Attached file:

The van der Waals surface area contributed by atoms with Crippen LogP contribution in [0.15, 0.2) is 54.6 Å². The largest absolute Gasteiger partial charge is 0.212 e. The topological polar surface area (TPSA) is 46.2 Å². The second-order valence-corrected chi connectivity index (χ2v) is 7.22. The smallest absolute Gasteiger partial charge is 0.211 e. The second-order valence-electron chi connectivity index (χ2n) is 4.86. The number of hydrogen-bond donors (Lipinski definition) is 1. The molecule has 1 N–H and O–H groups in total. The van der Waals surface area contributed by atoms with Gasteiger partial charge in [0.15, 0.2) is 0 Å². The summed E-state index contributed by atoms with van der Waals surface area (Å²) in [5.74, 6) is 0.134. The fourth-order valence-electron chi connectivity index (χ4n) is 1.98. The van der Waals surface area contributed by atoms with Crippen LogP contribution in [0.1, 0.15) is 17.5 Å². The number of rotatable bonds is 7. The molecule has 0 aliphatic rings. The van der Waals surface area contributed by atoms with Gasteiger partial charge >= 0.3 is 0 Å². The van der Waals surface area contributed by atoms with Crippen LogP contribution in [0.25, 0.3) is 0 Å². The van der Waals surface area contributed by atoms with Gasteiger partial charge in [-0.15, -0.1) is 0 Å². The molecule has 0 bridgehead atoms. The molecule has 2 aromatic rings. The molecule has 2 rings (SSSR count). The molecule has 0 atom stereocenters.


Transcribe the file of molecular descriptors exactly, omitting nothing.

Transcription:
The van der Waals surface area contributed by atoms with Crippen LogP contribution in [0.15, 0.2) is 54.6 Å². The largest absolute Gasteiger partial charge is 0.212 e. The topological polar surface area (TPSA) is 46.2 Å². The second-order valence-corrected chi connectivity index (χ2v) is 7.22. The smallest absolute Gasteiger partial charge is 0.211 e. The second-order valence-electron chi connectivity index (χ2n) is 4.86. The number of hydrogen-bond donors (Lipinski definition) is 1. The molecule has 1 N–H and O–H groups in total. The van der Waals surface area contributed by atoms with Gasteiger partial charge in [0.15, 0.2) is 0 Å². The summed E-state index contributed by atoms with van der Waals surface area (Å²) in [5.74, 6) is 0.134. The fourth-order valence-electron chi connectivity index (χ4n) is 1.98. The van der Waals surface area contributed by atoms with Crippen LogP contribution in [0.1, 0.15) is 17.5 Å². The number of rotatable bonds is 7. The molecule has 0 aliphatic rings. The van der Waals surface area contributed by atoms with Gasteiger partial charge >= 0.3 is 0 Å². The van der Waals surface area contributed by atoms with Crippen LogP contribution in [0.25, 0.3) is 0 Å². The van der Waals surface area contributed by atoms with Gasteiger partial charge in [-0.15, -0.1) is 0 Å². The molecule has 0 bridgehead atoms. The molecule has 2 aromatic rings. The molecule has 2 rings (SSSR count). The molecule has 0 atom stereocenters.